No strangers to conflicts and persecution – political, ethnic, religious, human or gender rights violations – the Yezidis, some sources suggest, have experienced over 70 ethnic cleansing episodes in their history.

As was evident in Sinjar, the Yezidis have courageously struggled on to defend their rights but often had to pay a high price, including loss of human lives, internal displacement and great torture – bodily, psychological and emotional.

Atrocities, sexual violence against religious minority Yezidis

The IS attacks in August 2014 on the villages of Sinjar forced thousands of Yezidi women, men and children to flee from IS military violence and massacre, trekking dangerously for many long hours, day and night, across the mountain range.

Those who managed to survive the perilous journeys were rescued via corridors carved out by mostly Kurdish defenders, and taken to safer shelter camps bordering Syria. Many innocent civilians including children were reportedly killed or wounded, while girls and women were victims of rapes and other abuses. There were telling cases of young Yezidi women who’d rather commit suicide than be forced into marriage or be sexually abused and raped – or, having been raped, felt too ashamed.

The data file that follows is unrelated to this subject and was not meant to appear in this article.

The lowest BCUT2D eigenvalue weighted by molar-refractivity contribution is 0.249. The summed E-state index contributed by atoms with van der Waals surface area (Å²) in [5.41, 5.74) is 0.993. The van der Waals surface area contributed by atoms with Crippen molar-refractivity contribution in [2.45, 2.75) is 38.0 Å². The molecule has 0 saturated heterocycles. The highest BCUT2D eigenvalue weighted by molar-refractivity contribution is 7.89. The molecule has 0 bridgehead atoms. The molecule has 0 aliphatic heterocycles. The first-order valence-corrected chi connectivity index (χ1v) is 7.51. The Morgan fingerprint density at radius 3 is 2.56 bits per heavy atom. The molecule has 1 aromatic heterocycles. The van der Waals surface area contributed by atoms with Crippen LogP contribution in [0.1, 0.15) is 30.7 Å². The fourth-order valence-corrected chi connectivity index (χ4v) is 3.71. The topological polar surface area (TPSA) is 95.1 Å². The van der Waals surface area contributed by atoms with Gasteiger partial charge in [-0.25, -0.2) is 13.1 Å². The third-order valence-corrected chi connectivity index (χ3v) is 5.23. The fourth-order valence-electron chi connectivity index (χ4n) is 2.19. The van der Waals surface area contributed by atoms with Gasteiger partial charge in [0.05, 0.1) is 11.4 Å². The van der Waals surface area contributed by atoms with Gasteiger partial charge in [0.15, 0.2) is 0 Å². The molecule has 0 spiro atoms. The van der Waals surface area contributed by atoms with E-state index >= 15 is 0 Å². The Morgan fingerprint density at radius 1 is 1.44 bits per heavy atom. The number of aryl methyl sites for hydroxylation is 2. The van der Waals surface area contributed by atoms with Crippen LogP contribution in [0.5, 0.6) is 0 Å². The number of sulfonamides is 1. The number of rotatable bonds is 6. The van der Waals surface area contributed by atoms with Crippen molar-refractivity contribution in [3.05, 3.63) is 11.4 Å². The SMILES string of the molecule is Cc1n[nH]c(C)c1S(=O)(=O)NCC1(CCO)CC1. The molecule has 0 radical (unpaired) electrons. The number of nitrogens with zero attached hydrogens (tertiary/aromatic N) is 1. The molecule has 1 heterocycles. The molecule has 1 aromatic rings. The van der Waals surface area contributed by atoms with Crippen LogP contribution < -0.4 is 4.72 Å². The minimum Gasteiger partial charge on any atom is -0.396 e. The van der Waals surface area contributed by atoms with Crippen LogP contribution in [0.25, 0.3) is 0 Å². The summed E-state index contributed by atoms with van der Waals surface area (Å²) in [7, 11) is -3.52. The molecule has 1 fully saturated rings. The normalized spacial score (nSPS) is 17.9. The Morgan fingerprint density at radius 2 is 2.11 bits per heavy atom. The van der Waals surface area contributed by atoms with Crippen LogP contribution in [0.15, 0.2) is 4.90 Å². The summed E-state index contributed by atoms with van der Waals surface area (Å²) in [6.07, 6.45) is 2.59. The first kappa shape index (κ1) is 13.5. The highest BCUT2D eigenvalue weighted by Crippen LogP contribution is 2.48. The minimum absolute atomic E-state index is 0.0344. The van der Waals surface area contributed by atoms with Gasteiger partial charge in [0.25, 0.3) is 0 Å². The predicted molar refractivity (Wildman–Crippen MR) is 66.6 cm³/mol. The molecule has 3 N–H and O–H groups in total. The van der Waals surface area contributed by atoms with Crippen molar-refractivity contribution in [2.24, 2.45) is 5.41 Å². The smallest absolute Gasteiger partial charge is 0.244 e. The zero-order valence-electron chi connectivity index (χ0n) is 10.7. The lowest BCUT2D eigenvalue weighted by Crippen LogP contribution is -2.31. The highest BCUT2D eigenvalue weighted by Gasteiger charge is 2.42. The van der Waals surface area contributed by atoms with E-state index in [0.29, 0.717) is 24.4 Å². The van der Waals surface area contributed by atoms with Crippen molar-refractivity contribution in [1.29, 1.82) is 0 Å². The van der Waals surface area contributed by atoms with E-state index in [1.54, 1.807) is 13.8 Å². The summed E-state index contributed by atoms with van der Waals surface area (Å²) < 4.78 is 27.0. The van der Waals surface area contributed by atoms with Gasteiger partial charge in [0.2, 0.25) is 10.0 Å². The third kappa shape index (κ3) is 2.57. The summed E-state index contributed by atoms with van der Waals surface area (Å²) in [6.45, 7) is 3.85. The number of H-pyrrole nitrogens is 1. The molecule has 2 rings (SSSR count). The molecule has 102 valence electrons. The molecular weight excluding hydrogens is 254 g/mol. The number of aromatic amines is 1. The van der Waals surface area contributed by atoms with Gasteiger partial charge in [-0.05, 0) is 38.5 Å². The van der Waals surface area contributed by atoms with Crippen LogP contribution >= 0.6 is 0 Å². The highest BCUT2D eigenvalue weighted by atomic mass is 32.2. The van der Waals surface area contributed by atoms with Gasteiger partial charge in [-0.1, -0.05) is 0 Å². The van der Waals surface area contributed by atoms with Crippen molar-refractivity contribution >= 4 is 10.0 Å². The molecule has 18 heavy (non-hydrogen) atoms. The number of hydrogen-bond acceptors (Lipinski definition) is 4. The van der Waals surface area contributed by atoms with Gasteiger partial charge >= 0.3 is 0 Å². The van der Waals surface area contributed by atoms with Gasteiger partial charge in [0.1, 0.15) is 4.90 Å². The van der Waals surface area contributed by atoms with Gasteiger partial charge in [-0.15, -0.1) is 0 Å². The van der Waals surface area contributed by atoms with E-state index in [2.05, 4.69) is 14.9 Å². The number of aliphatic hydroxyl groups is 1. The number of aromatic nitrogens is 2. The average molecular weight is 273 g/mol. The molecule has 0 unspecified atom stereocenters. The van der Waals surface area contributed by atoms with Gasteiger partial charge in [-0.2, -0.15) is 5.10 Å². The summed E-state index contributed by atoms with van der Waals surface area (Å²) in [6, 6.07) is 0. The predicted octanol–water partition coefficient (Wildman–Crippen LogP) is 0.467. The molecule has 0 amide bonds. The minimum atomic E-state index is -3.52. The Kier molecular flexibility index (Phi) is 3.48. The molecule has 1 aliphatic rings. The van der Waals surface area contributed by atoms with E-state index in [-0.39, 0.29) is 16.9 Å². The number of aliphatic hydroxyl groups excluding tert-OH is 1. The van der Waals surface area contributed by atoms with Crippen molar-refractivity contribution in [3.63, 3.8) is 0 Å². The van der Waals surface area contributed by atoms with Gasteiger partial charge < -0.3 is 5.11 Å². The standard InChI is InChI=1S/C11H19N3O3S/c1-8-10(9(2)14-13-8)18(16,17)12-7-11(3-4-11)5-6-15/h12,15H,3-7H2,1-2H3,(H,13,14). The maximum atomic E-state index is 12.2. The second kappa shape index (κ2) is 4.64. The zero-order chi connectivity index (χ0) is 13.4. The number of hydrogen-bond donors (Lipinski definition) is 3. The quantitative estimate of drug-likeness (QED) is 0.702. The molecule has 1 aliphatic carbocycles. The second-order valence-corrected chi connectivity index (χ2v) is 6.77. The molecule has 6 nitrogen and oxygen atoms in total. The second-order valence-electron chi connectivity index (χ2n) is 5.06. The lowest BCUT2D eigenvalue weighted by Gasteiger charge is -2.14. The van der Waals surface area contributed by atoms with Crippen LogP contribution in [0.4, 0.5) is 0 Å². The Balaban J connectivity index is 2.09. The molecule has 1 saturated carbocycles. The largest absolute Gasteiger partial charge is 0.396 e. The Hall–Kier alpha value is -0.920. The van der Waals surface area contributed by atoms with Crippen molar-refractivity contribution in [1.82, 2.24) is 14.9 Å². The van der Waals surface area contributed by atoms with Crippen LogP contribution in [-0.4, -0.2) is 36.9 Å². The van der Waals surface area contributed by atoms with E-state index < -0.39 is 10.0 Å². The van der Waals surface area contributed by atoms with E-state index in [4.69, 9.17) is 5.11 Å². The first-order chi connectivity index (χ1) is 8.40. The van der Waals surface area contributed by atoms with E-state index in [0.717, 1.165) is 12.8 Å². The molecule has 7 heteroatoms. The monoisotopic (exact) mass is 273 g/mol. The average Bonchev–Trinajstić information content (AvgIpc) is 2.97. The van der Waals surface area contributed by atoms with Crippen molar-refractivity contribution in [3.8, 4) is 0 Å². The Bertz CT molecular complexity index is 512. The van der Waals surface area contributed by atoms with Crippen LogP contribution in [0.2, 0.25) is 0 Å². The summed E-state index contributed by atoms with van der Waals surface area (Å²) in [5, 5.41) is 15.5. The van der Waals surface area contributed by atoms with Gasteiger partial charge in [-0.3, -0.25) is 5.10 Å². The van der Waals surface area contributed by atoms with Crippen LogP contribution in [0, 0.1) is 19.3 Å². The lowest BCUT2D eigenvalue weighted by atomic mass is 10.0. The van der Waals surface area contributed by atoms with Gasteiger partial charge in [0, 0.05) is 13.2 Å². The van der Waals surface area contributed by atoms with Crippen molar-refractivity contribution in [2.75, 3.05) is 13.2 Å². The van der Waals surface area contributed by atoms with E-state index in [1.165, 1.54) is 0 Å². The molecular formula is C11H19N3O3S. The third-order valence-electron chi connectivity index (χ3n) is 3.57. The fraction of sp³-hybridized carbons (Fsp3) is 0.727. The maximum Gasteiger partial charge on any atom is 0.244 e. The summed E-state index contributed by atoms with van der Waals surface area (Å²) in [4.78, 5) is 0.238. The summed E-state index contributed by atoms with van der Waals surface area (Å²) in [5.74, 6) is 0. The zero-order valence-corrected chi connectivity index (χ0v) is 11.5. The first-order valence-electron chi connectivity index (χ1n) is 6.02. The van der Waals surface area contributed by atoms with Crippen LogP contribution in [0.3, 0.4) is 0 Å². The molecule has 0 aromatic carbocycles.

Yezidi girls and women were prime targets of the IS jihadists. They were abducted and held as sex slaves in the name of religion.

The Yezidis follow their own ancient religion related to the old Persian and Iranian beliefs, a long time ago. But by the IS interpretation of Islam, the Yezidis’ religion is impure and the Yezidis are infidels and devil-worshippers.

In the battle zone of Sinjar, many Yezidi women and girls, including the underage, in IS captivity became vulnerable to atrocities such as systematic torture, sexual abuse and rape. In 2008, the UN Security Council passed Resolution 1820 stating that rape and sexual violence, when used as a tactic of war to deliberately target civilians, can constitute a war crime, a crime against humanity.